Before describing the dump to you, I might let you know that this fantastic locality hosted the nocturnal proceeding of countless diggers for 20yrs. On any night of the week summer or winter the site had been known to host the activities of 20 odd diggers. The council were less than pleased with this activity and park rangers oftened made raids on the place, but as the railway yards and emormous cemetery with nearby the diggers were seldom detained.
The dump had an average depth of about 5ft overall. Both layers and different sections of the tip showed an age of between 1870 to 1915. However, there were anomalies in the tip age. While waiting for a layer to decay and compact the council were dumping in the 15ft deep monster dump on the other side of the cemetery, (but thats another story.)
Despite the relentless heat, we had a ball. Excitement was none stop and infectious, we had to keep dragging (over zealous and excited people) back from dangerous positions near the working excavators.
Appreciating that the dump had been dug over extremely well for the last 20yrs, the final dig tally included:
344 stone ginger beer bottles. 68 varied pot lids.
278 codd patent aerated water. 320 lamont patents.
300+ clear & blue glass chemists. 267 maugham's patents.
36 riley patent aerated water. 1 tapp patent.
numerous Dr. Souls hop bitters. 1 26oz codd patent
several hochstetters bitters. several taddy jars
several warners 4 cities several sarsparilla.
numerous warners melborne. warners nervine.
numerous dolls heads. bisque ugly figurine.
In addition there was 2 opium bowls, miniature milkglass bottles, miniature liquors, miniature potlids, numerous holloways ointment, poormans friend ointment, numerous ornamental clay pipes, several nice advertising match strikers,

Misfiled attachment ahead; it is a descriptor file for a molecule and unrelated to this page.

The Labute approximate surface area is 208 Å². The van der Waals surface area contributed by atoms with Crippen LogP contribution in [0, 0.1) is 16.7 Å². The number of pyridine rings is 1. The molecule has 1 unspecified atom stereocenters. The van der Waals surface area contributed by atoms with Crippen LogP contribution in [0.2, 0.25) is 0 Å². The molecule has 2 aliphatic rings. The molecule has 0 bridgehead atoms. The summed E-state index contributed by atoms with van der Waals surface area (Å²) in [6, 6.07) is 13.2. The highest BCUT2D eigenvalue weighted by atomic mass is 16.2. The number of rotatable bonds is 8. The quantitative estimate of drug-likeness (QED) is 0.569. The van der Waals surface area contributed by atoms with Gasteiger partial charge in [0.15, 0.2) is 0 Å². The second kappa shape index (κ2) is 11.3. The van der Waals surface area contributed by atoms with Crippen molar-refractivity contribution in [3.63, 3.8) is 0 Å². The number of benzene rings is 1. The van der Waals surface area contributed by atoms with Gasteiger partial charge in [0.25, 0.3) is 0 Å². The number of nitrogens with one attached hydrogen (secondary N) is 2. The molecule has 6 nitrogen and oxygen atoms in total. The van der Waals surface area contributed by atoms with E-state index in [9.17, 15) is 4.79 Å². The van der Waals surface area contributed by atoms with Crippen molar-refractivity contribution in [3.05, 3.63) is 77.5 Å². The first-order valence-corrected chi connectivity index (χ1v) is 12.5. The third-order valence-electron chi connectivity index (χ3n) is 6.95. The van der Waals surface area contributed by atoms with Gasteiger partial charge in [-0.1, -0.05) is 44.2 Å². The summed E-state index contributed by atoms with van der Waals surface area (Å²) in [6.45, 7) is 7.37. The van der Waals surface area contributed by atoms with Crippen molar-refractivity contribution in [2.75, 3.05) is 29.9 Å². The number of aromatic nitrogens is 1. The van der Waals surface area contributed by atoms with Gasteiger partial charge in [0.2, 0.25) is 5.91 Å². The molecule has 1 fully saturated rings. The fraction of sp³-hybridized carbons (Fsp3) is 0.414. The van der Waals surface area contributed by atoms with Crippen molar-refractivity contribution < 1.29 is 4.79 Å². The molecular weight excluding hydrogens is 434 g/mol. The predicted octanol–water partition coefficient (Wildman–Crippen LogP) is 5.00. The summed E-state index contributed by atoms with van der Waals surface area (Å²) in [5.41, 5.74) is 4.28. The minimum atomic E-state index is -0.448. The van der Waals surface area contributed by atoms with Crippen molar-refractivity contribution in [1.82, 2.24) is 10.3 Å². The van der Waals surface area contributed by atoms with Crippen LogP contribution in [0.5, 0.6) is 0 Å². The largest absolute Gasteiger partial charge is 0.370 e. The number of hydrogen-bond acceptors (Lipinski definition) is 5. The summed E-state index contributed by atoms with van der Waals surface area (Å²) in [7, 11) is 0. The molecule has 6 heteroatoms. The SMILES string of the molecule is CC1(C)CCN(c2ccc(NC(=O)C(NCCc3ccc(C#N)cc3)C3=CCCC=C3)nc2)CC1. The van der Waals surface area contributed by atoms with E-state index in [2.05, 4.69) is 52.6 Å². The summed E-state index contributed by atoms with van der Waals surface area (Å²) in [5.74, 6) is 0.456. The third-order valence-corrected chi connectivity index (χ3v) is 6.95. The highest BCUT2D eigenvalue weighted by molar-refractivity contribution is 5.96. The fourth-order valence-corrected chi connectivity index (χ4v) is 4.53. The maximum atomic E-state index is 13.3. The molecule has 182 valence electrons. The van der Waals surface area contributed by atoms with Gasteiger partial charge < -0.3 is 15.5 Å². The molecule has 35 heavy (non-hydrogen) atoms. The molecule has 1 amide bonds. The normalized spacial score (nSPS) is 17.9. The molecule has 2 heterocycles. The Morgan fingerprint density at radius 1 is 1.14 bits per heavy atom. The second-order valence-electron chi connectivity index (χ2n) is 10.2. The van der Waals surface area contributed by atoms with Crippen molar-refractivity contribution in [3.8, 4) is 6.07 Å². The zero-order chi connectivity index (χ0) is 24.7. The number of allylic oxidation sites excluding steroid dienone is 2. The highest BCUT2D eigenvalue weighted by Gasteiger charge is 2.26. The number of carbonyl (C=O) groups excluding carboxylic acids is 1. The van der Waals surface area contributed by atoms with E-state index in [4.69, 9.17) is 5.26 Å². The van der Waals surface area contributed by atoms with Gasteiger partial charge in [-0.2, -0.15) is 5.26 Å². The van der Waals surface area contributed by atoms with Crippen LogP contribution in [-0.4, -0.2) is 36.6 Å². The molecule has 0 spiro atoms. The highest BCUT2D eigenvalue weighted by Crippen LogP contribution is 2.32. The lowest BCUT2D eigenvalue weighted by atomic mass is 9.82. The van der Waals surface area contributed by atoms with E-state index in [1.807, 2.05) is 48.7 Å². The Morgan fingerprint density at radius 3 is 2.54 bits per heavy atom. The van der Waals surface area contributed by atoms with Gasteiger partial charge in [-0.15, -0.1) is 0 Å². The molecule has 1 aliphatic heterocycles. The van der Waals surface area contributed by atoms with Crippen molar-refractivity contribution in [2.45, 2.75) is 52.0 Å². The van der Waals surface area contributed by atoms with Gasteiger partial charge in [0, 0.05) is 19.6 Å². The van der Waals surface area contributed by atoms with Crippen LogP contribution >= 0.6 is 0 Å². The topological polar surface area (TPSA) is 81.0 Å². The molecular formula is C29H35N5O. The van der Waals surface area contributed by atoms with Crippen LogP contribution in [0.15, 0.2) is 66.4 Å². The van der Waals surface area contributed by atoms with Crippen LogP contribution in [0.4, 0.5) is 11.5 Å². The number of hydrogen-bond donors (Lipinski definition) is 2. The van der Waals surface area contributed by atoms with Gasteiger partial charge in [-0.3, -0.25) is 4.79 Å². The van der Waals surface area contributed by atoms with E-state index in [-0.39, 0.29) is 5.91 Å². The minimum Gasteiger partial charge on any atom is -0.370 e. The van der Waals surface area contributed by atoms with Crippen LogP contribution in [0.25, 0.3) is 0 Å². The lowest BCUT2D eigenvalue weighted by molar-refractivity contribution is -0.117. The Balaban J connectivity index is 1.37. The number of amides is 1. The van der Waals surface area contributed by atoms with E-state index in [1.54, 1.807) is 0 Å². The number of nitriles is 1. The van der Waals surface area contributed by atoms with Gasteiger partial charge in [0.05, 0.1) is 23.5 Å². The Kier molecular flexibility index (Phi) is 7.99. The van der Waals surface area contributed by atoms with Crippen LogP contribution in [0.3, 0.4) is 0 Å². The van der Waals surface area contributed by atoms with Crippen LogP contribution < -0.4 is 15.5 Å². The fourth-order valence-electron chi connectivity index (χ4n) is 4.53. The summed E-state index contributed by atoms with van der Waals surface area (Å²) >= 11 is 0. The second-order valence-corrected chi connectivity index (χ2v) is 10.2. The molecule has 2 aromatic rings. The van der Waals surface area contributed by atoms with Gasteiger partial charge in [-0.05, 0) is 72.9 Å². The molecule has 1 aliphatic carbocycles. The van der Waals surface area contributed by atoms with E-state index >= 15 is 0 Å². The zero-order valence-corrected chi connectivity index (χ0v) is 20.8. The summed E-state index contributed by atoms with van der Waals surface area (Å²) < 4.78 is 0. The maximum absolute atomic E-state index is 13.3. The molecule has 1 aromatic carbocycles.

numerous avh sealed gins, stone seltzers, numerous stone jugs, bynol jars, numerous schnapps.
Then we have sundries that list in the many thousands. They include enormous numbers of blue castors, blue emerson drug, a good number of blue mexican hair restorers. Hundreds of barrowfield pottery stone stouts, hundreds of stone stove blacking, hundreds of glass stove blacking, wolfe schnapps by the score, desk inkwells, thousands of varied shape and color cabin inks, bell inks, thousands of stone penny inks, and thousands of patent medicine bottles such as winslows syrup, woods peppermint cure, greatheads diptheria mixture, clements tonic, bonnington irish moss, chamberlain's cough remedy, scott's emulsion of cod liver oil, clark's blood mixture, ayer's sarsaparilla, eno's fruit salts. Also countless barry's tricopherous for the hair, singer sewing machine oil, symington's coffee essence, murray & lanman's florida water perfume, bovril. There was also boxes of ornamental tea pots, blue & white milk jugs, plates, are few coins, and even an enamel sign advertising stephen's ink was in reasonable condition.
Under the leadership of the then Club President Dave Rawson, we all made history that 10 days. We dug with style, we did it right, and we accomplished much in such a short space of time. Some members were expecting more from the tip, but after 20yrs of constant digging those in the know were pleasantly surprised we the final tally.
Quite apart from the bottles, we all came together as a group of friends who shared a unique and extraordinary event together. The lunch breaks under the trees along cemetery road are well remembered as time of getting to know one another, to share a laugh or two, and to recover from heat stress. I for one felt privileged to share the company of such hard workers and for playing my part in the dig.
To follow are a selected group of photograph's for your possible interest from our great dig, January 30 - February 7, 1993.
Regards to all from David & Christine Tuckwell